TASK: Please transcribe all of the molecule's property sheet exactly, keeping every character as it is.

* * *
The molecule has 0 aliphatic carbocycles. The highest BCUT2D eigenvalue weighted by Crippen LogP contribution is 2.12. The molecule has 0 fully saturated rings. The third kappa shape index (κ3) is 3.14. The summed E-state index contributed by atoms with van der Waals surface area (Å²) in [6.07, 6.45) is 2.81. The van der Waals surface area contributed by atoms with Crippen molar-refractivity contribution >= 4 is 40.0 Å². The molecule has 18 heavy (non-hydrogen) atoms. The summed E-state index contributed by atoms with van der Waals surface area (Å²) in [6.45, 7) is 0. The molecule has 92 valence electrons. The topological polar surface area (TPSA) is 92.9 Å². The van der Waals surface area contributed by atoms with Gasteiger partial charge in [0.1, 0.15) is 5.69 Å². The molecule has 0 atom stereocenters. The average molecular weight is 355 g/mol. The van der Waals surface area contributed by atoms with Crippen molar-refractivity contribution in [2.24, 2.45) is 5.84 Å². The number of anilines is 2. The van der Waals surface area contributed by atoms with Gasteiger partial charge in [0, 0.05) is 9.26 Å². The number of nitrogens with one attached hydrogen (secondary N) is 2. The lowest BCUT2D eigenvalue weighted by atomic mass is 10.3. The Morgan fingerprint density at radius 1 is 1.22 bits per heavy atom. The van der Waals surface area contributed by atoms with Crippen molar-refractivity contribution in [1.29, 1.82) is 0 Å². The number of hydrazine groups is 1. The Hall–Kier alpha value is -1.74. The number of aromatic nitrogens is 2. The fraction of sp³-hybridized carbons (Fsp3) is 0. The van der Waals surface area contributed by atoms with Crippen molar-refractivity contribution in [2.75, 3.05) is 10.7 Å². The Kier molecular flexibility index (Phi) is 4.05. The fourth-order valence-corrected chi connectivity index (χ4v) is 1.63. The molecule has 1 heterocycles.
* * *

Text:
The molecule has 0 aliphatic carbocycles. The highest BCUT2D eigenvalue weighted by Crippen LogP contribution is 2.12. The molecule has 0 fully saturated rings. The third kappa shape index (κ3) is 3.14. The summed E-state index contributed by atoms with van der Waals surface area (Å²) in [6.07, 6.45) is 2.81. The van der Waals surface area contributed by atoms with Crippen molar-refractivity contribution >= 4 is 40.0 Å². The molecule has 18 heavy (non-hydrogen) atoms. The summed E-state index contributed by atoms with van der Waals surface area (Å²) in [6.45, 7) is 0. The molecule has 92 valence electrons. The topological polar surface area (TPSA) is 92.9 Å². The van der Waals surface area contributed by atoms with Gasteiger partial charge in [0.1, 0.15) is 5.69 Å². The molecule has 0 atom stereocenters. The average molecular weight is 355 g/mol. The van der Waals surface area contributed by atoms with Crippen molar-refractivity contribution in [2.24, 2.45) is 5.84 Å². The number of anilines is 2. The van der Waals surface area contributed by atoms with Gasteiger partial charge in [0, 0.05) is 9.26 Å². The number of nitrogens with one attached hydrogen (secondary N) is 2. The lowest BCUT2D eigenvalue weighted by atomic mass is 10.3. The Morgan fingerprint density at radius 1 is 1.22 bits per heavy atom. The van der Waals surface area contributed by atoms with Crippen molar-refractivity contribution in [1.29, 1.82) is 0 Å². The number of hydrazine groups is 1. The Hall–Kier alpha value is -1.74. The number of aromatic nitrogens is 2. The fraction of sp³-hybridized carbons (Fsp3) is 0. The van der Waals surface area contributed by atoms with Crippen molar-refractivity contribution in [2.75, 3.05) is 10.7 Å². The Kier molecular flexibility index (Phi) is 4.05. The fourth-order valence-corrected chi connectivity index (χ4v) is 1.63. The molecule has 1 heterocycles.